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U.K. to Relax Avian Influenza Prevention


At the end of March, the U.K. Department of the Environment, Food, and Regional Affairs (equivalent to USDA) will lift existing requirements to confine flocks to houses.  The Avian Influenza Prevention Zone and mandatory biosecurity measures will however be retained.  Farmers will be able to release birds to pasture on April 1st based on a perceived lower risk of infection.  The Animal and Plant Health Agency placed restrictions on outside access on December 14th 2020.


Dr. Aimee Mahony, Chief Poultry Advisor to the National Farmers’ Union, stated “It will be a great relief to farmers with free-range flocks that have had to house their birds for over three months due to these government-imposed measures and they will be pleased that they can once again give their birds access to the outside range area.”  Dr. Mahony stated “It is still incredibly important that everyone who keeps birds remains vigilant and continues to follow enhanced biosecurity measures.”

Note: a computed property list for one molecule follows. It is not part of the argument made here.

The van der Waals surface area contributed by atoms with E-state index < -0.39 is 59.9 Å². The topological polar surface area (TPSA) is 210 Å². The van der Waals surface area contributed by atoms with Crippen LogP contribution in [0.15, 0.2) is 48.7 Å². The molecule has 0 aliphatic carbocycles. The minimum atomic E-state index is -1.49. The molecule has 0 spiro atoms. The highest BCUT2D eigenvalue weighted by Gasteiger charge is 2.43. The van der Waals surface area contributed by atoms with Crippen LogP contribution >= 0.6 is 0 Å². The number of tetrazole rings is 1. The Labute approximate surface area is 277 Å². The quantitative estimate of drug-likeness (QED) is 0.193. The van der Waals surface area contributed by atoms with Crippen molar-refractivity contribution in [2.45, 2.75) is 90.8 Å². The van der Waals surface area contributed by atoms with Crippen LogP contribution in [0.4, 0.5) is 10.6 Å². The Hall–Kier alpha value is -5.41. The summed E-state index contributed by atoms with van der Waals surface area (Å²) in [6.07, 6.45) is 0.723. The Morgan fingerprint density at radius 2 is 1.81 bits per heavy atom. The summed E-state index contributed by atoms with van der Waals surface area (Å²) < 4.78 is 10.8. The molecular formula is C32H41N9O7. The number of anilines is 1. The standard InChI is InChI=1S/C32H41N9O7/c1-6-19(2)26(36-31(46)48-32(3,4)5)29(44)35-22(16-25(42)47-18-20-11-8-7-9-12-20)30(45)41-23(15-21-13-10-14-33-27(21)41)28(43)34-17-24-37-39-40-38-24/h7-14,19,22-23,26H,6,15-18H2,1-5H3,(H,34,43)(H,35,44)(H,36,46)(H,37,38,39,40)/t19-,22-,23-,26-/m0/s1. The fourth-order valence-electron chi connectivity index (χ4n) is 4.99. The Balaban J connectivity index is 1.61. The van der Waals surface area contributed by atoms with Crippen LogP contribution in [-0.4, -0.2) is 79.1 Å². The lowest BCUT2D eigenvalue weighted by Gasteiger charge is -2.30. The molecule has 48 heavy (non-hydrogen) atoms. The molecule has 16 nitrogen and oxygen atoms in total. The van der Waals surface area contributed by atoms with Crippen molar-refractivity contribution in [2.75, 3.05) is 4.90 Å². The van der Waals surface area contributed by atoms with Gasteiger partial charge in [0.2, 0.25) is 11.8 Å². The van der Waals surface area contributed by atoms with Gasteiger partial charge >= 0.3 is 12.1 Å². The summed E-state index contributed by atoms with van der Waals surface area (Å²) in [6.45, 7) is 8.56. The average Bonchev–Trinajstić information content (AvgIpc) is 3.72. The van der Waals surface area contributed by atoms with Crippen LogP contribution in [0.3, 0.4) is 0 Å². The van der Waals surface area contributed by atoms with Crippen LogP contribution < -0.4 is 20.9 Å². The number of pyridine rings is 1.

The decision by authorities in the U.K was made in the face of continued reports of isolation of avian influenza virus from free-living birds  although incidence rates among commercial poultry in France and Germany have fallen in past weeks. Notwithstanding the decision to allow outside access for flocks, the U.K. Animal and Plant health Agency reported an outbreak of H5N8 on a broiler farm in Staffordshire. A turkey breeder farm near Chester was diagnosed with an H5N3 LPAI strain presumably on routine surveillance in a facility operated at a high level of biosecurity


How effective biosecurity can be achieved using free-range management has yet to be established.